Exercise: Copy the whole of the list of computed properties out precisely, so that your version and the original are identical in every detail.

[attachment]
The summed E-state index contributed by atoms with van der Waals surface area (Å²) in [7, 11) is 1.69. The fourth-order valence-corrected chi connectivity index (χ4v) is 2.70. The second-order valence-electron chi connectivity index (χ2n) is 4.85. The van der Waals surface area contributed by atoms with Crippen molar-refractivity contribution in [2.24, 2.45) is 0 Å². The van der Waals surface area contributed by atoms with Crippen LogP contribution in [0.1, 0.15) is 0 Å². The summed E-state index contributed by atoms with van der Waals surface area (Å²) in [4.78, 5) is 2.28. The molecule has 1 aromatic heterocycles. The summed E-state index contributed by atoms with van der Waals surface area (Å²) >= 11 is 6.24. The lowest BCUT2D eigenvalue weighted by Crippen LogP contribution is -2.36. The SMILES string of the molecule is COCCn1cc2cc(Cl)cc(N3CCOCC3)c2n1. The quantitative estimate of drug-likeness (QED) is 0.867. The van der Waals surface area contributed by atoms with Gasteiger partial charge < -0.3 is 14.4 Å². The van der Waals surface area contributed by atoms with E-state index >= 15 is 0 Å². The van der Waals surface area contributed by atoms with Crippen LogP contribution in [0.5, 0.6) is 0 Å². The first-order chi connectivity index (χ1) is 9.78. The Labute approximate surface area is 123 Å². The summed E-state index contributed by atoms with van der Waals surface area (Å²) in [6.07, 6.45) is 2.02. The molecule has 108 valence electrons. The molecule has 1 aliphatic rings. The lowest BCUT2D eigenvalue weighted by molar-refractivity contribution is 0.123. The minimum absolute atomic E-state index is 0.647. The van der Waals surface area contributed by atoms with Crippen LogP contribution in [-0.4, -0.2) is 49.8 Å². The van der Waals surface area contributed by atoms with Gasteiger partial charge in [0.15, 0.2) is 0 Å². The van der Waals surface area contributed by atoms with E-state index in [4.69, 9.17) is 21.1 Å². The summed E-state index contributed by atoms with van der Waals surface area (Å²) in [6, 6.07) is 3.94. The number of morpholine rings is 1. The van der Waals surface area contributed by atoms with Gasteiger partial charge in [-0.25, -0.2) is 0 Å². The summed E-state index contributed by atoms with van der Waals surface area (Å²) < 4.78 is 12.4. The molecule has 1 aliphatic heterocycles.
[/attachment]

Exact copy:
The summed E-state index contributed by atoms with van der Waals surface area (Å²) in [7, 11) is 1.69. The fourth-order valence-corrected chi connectivity index (χ4v) is 2.70. The second-order valence-electron chi connectivity index (χ2n) is 4.85. The van der Waals surface area contributed by atoms with Crippen molar-refractivity contribution in [2.24, 2.45) is 0 Å². The van der Waals surface area contributed by atoms with Crippen LogP contribution in [0.1, 0.15) is 0 Å². The summed E-state index contributed by atoms with van der Waals surface area (Å²) in [4.78, 5) is 2.28. The molecule has 1 aromatic heterocycles. The summed E-state index contributed by atoms with van der Waals surface area (Å²) >= 11 is 6.24. The lowest BCUT2D eigenvalue weighted by Crippen LogP contribution is -2.36. The SMILES string of the molecule is COCCn1cc2cc(Cl)cc(N3CCOCC3)c2n1. The quantitative estimate of drug-likeness (QED) is 0.867. The van der Waals surface area contributed by atoms with Gasteiger partial charge < -0.3 is 14.4 Å². The van der Waals surface area contributed by atoms with E-state index >= 15 is 0 Å². The van der Waals surface area contributed by atoms with Crippen LogP contribution in [0.5, 0.6) is 0 Å². The first-order chi connectivity index (χ1) is 9.78. The Labute approximate surface area is 123 Å². The summed E-state index contributed by atoms with van der Waals surface area (Å²) in [6.07, 6.45) is 2.02. The molecule has 108 valence electrons. The molecule has 1 aliphatic rings. The lowest BCUT2D eigenvalue weighted by molar-refractivity contribution is 0.123. The minimum absolute atomic E-state index is 0.647. The van der Waals surface area contributed by atoms with Crippen LogP contribution in [-0.4, -0.2) is 49.8 Å². The van der Waals surface area contributed by atoms with Gasteiger partial charge in [0.15, 0.2) is 0 Å². The van der Waals surface area contributed by atoms with E-state index in [4.69, 9.17) is 21.1 Å². The summed E-state index contributed by atoms with van der Waals surface area (Å²) in [6, 6.07) is 3.94. The number of morpholine rings is 1. The van der Waals surface area contributed by atoms with Gasteiger partial charge in [-0.25, -0.2) is 0 Å². The summed E-state index contributed by atoms with van der Waals surface area (Å²) < 4.78 is 12.4. The molecule has 1 aliphatic heterocycles.